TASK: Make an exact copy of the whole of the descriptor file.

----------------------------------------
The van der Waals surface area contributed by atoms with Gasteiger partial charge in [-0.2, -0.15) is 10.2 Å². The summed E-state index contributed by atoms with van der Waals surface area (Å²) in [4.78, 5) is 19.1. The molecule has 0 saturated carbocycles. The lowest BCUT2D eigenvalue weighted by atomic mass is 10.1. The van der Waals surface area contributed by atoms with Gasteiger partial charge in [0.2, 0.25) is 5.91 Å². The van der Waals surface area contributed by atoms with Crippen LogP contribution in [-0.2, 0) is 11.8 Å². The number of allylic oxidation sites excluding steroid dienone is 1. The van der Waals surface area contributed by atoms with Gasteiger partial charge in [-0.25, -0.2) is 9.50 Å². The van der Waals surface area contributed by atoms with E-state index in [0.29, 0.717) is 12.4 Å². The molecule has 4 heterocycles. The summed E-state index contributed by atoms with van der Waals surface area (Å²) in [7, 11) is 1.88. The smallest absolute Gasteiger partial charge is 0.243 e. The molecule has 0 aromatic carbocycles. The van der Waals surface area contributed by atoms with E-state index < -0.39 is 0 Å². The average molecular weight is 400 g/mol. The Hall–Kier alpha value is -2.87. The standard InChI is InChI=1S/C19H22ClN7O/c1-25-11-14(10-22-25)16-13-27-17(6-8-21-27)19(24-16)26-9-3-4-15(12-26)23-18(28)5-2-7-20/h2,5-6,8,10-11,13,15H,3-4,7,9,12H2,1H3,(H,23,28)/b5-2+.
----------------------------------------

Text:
The van der Waals surface area contributed by atoms with Gasteiger partial charge in [-0.2, -0.15) is 10.2 Å². The summed E-state index contributed by atoms with van der Waals surface area (Å²) in [4.78, 5) is 19.1. The molecule has 0 saturated carbocycles. The lowest BCUT2D eigenvalue weighted by atomic mass is 10.1. The van der Waals surface area contributed by atoms with Gasteiger partial charge in [0.2, 0.25) is 5.91 Å². The van der Waals surface area contributed by atoms with Crippen LogP contribution in [-0.2, 0) is 11.8 Å². The number of allylic oxidation sites excluding steroid dienone is 1. The van der Waals surface area contributed by atoms with Gasteiger partial charge in [-0.25, -0.2) is 9.50 Å². The van der Waals surface area contributed by atoms with E-state index in [0.29, 0.717) is 12.4 Å². The molecule has 4 heterocycles. The summed E-state index contributed by atoms with van der Waals surface area (Å²) in [7, 11) is 1.88. The smallest absolute Gasteiger partial charge is 0.243 e. The molecule has 0 aromatic carbocycles. The van der Waals surface area contributed by atoms with E-state index < -0.39 is 0 Å². The average molecular weight is 400 g/mol. The Hall–Kier alpha value is -2.87. The standard InChI is InChI=1S/C19H22ClN7O/c1-25-11-14(10-22-25)16-13-27-17(6-8-21-27)19(24-16)26-9-3-4-15(12-26)23-18(28)5-2-7-20/h2,5-6,8,10-11,13,15H,3-4,7,9,12H2,1H3,(H,23,28)/b5-2+.